I say Nemesis, you say retribution. I say Polio, you say…

One of the augmenter’s posts have already touched upon the question of the title and how we should interpret it in the context of the novel. Just to reiterate:

In Greek mythology, Nemesis … was the spirit of divine retribution against those who succumb to hubris(arrogance before the deities). Another name was Adrasteia, meaning “the inescapable.” The Greeks personified vengeful fate as a remorseless goddess: the goddess of revenge. (Wikipedia)

I wonder if we could dig a little deeper and discover who is committing the hubris in Nemesis? Humankind? The US? Bucky? All of the above? In this case, why is it the children who suffer the consequences? Is Roth trying to comment on the blindness of “divine retribution”?

I would also like to call attention to the difference between retribution and vengeance. Though the ever-informative Wikipedia tells us the she is the “goddess of revenge,” that is not quite accurate; Nemesis, strictly speaking, is the goddess of divine retribution. She is ruthless and remorseless because of the absolutist nature of her judgement, she does not have to be “fair” because you are either “guilty” of hubris or not, there is no middle ground. Nemesis is not to be confused with Themis the titan goddess of the divine law, mother to the seasons who in turn was used as an inspiration for Iustitia, the Roman blinded Lady Justice (worshipped by jurisprudents all around the world), who is more preoccupied with being “fair” (though being blindfolded is definitely not helping). Nemesis has nothing to do with these divinities. She is the daughter Nyx, the Night. The nature of Nemesis’s family is also quite telling; her siblings include the Moirai, the Fates (popularised in the cartoon Hercules).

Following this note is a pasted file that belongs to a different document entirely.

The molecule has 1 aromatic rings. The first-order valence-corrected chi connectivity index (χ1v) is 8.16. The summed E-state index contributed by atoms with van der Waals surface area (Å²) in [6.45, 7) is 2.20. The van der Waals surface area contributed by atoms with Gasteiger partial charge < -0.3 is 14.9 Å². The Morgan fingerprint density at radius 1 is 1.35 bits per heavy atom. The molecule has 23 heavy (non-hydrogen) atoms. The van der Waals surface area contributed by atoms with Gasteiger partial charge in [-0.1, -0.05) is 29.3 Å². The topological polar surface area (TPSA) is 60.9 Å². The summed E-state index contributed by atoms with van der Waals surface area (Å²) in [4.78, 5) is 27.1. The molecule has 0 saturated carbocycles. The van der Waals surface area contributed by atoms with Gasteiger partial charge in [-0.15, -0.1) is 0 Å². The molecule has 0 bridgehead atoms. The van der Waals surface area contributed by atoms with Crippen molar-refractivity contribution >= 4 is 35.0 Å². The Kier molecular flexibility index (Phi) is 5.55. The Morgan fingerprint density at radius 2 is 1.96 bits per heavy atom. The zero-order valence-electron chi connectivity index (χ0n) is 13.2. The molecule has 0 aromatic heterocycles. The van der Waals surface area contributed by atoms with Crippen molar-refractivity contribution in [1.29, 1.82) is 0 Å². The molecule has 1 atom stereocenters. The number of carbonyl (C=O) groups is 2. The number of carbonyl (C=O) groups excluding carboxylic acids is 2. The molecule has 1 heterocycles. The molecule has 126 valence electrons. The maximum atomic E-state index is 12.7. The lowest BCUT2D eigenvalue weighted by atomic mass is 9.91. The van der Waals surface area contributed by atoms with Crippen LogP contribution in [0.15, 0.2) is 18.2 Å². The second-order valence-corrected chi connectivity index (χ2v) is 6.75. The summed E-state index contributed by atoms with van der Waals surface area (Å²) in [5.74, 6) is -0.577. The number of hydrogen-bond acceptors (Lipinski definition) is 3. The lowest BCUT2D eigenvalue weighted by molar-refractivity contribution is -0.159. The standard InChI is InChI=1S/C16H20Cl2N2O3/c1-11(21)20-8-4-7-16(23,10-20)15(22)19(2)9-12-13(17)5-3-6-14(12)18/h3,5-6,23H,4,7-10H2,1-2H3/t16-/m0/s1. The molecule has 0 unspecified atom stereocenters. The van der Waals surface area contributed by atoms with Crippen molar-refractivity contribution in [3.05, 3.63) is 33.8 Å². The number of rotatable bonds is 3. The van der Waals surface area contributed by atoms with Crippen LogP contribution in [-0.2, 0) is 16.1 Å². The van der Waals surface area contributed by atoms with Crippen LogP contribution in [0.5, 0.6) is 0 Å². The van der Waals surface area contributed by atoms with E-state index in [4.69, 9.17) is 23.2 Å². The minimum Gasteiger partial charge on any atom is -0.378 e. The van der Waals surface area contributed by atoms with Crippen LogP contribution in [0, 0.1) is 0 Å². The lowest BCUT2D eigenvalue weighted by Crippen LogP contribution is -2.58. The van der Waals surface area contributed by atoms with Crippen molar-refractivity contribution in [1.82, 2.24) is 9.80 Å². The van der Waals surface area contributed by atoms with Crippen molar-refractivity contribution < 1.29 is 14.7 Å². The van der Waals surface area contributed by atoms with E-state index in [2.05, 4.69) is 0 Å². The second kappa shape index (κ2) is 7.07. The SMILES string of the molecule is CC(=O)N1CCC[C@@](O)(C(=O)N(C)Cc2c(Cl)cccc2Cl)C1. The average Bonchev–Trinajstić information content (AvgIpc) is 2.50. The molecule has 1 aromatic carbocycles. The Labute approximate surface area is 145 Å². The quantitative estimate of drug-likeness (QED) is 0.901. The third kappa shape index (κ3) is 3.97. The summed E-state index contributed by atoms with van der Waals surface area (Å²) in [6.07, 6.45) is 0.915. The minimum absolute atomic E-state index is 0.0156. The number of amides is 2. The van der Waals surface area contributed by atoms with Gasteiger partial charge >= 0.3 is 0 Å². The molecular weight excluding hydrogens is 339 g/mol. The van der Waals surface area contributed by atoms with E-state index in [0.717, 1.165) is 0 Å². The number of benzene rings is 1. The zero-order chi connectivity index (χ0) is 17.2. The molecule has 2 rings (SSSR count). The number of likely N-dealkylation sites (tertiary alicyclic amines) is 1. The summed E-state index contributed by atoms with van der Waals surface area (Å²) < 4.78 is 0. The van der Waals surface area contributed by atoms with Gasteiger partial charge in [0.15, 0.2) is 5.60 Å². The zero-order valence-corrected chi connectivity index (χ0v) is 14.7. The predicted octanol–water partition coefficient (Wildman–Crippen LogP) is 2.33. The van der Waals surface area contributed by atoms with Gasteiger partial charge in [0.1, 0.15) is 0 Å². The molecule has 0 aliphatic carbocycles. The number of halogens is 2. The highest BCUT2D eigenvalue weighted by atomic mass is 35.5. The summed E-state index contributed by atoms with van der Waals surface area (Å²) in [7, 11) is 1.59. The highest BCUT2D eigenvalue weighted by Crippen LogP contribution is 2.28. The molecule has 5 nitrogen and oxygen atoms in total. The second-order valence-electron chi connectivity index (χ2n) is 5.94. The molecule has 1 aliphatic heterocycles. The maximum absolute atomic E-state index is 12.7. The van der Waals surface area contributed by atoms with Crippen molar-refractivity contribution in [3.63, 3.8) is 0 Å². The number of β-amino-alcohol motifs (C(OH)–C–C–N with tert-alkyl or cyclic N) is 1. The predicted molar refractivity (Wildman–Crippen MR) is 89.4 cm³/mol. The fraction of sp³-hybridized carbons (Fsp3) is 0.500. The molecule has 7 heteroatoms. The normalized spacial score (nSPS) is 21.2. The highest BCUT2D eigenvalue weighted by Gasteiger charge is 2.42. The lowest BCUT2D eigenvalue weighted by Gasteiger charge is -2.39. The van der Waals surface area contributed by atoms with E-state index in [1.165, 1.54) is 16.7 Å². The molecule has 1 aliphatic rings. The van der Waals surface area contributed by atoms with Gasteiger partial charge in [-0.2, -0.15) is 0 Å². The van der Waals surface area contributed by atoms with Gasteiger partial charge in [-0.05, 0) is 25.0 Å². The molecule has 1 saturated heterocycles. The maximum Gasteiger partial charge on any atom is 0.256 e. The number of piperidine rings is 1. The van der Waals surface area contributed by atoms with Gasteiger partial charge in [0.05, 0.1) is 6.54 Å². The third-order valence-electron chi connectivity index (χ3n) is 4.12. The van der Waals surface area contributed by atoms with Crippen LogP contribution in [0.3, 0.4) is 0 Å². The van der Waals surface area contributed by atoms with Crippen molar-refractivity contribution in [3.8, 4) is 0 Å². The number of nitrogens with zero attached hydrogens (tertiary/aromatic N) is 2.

Here is the entire not-so-happy ménage; the Addams Family would be jealous:

“And Nyx (Night) bare hateful Moros (Doom) and black Ker (Violent Death) and Thanatos (Death), and she bare Hypnos (Sleep) and the tribe of Oneiroi (Dreams). And again the goddess murky Nyx, though she lay with none, bare Momos and painful Oizys (Misery), and the Hesperides . . . Also she bare the Moirai (Fates) and the ruthless avenging Keres (Death-Fates) . . . Also deadly Nyx bare Nemesis to afflict mortal men, and after her, Apate (Deceit) and Philotes (Friendship) and hateful Geras (Old Age) and hard-hearted Eris (Strife).” Source

In sum, Nemesis is anything but pink and fluffy. However, as mentioned earlier, I think the difference between retribution and revenge is quite important here. She is distributing what one deserves in order to balance out the scales eternally present in her hands, not simply seeking revenge. What does retribution – as opposed to vengeance – mean in the context of the novel?

Also, again, if we are talking about polio, I think we should be aware of what it really is, here is a four-minute video summarising the disease and its history — unfortunately, mainly focusing on the US context only. Highlight: only 5% of all people who contract polio develop paralytic polio; otherwise the symptoms are pretty light (headache, fever, vomiting). But if you do develop paralytic polio, it’s very bad news, as it becomes quite clear from the novel. The information in the video is outdated; unfortunately we see polio resurfacing in some where it has been previously eradicated (e.g. Syria).

TL;DR What is the meaning of retribution as opposed to revenge? What does it mean to die from a paralytic disease as opposed to the plague, HIV, etc. Who is on the recipient side of this retribution? Who committed the hubris in the novel? What would it mean not to die from the disease and live with the devastating consequences of it?

Finally, I would like to leave you with a photo of the iron lungs, the machine that some people had to spend the rest of their life in after becoming paralysed.

Iron lungs in a gym


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